While the average of multiple model simulations show a significant change in level over the period, in the parlance of climate science, there is not yet a detectable change in level in the observations.

One could say I am comparing apples and oranges, as the models are average behavior while the SST observations are a single realization. But, the fact remains only the simulations of models show warming, because there is no support for warming of the region from the observations. This is consistent with the previous post on Santer’s paper showing failure of models to match the observations over most latitudinal bands.

Not cointegrated, so global warming is not anthropogenic – Beenstock

Cointegration has been mentioned previously and is one of the highest ranking search terms on landshape.

We have also discussed the cointegration manuscript from 2009 by Beenstock and Reingewertz, and I see he has picked up another author and submitted it to an open access journal here.

Here is the abstract.

Polynomial cointegration tests of anthropogenic impact on global warming M. Beenstock, Y. Reingewertz, and N. Paldor

Abstract. We use statistical methods for nonstationary time series to test the anthropogenic interpretation of global warming (AGW), according to which an increase in atmospheric greenhouse gas concentrations raised global temperature in the 20th century. Specifically, the methodology of polynomial cointegration is used to test AGW since during the observation period (1880–2007) global temperature and solar irradiance are stationary in 1st differences whereas greenhouse gases and aerosol forcings are stationary in 2nd differences. We show that although these anthropogenic forcings share a common stochastic trend, this trend is empirically independent of the stochastic trend in temperature and solar irradiance. Therefore, greenhouse gas forcing, aerosols, solar irradiance and global temperature are not polynomially cointegrated. This implies that recent global warming is not statistically significantly related to anthropogenic forcing. On the other hand, we find that greenhouse gas forcing might have had a temporary effect on global temperature.

The bottom line:

Once the I(2) status of anthopogenic forcings is taken into consideration, there is no significant effect of anthropogenic forcing on global temperature.

They do, however, find a possible effect of the CO2 first difference:

The ADF and PP test statistics suggest that there is a causal effect of the change in CO2 forcing on global temperature.

They suggest “… there is no physical theory for this modified theory of AGW”, although I would think the obvious one would be that the surface temperature adjusts over time to higher CO2 forcing, such as through intensified heat loss by convection, so returning to an equilibrium. However, when revised solar data is used the relationship disappears, so the point is probably moot.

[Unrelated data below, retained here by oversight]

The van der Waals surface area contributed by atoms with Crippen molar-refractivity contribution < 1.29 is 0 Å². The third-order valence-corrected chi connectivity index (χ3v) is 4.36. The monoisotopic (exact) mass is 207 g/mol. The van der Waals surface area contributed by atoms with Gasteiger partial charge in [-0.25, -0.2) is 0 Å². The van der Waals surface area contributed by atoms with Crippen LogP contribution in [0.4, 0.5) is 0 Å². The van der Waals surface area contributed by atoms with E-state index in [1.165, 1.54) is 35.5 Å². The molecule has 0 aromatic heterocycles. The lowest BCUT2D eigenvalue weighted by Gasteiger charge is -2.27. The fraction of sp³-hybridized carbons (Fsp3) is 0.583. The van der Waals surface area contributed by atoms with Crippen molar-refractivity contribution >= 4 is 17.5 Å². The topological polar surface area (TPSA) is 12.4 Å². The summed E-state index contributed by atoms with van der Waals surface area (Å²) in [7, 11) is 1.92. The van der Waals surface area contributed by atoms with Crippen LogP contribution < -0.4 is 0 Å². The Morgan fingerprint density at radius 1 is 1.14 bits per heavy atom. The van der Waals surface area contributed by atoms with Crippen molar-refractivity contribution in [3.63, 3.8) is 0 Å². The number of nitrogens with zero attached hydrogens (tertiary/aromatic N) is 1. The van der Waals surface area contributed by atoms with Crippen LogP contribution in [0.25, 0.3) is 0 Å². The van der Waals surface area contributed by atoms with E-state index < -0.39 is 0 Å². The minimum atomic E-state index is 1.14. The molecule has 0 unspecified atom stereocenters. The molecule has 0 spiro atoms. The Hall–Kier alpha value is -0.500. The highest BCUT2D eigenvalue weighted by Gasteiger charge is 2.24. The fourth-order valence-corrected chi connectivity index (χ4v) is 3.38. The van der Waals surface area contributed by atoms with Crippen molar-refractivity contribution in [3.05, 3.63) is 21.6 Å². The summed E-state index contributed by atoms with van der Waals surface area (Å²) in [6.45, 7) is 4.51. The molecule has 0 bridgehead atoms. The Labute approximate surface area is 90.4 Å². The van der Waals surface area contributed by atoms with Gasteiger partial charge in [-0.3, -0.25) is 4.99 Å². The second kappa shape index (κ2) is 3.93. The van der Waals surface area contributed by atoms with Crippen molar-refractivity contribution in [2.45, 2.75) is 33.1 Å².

When we use these revised data, Eqs. (11) and (12) remain polynomially uncointegrated. However, Eq. (15) ceases to be cointegrated.

Finally:

For physical reasons it might be expected that over the millennia these variables should share the same order of integration; they should all be I(1) or all I(2), otherwise there would be persistent energy imbalance. However, during 150 yr there is no physical reason why these variables should share the same order of integration. However, the fact that they do not share the same order of integration over this period means that scientists who make strong interpretations about the anthropogenic causes of recent global warming should be cautious. Our polynomial cointegration tests challenge their interpretation of the data.

Should the ABS take over the BoM?

I read an interesting article article about Peter Martin, head of the Australian Bureau of Statistics.

He has a refreshing, mature attitude to his job.

‘I want people to challenge our data – that’s a good thing, it helps us pick things up,’ he says.

Big contrast to the attitude of Climate Scientists. Examples that they believe they cannot be challenged are legion, from meetings to peer review. For example, emails expressing disagreement with the science are treated as threatening, as shown by the text of eleven emails released under ‘roo shooter’ FOI by the Climate Institute at Australian National University.

Australia’s Chief statistician is also egalitarian. In response to a complaint by the interviewer about employment figures, he responds:

He says he doesn’t believe there is a problem, but gives every indication he’ll put my concerns to his staff, giving them as much weight as if they came from the Treasurer.

This is a far cry from the stated policy of the CSIRO/BoM (Bureau of Meteorology) to only respond to peer-reviewed publications. Even when one does publish statistical audits identifying problems with datasets, as I have done, you are likely to get a curt review stating that “this paper should be thrown out because its only purpose is criticism”. It takes a certain type of editor to proceed with publication under those circumstances.

When the Federal Government changes this time, as appears inevitable, one initiative they might consider is a greater role for the ABS in overseeing the BoM responsibilities. Although the BoM is tasked with the collection of weather and water data by Acts of Parliament, it would benefit from an audit and ongoing supervision by the ABS, IMHO.

Two New Numerate Blogs

A couple of new entries in the links section:

Sabermetric Research does it own sports research and reviews statistical studies of sports research. I added this after reading one of my Chrissy gifts – Moneyball: The Art of Winning an Unfair Game – by Michael Lewis, now a movie starring Brad Pitt, a David vs Goliath story of stats over precedent.

Status Iatrogenicus by Scott K. Aberegg, M.D., and ER physician in Salt Lake City who also has a Medical Evidence Blog I follow. This blog is about how lack of common sense leads to common nonsense in medical practice, and aims a critical eye at various aspects of medical practice that just plain don’t make sense.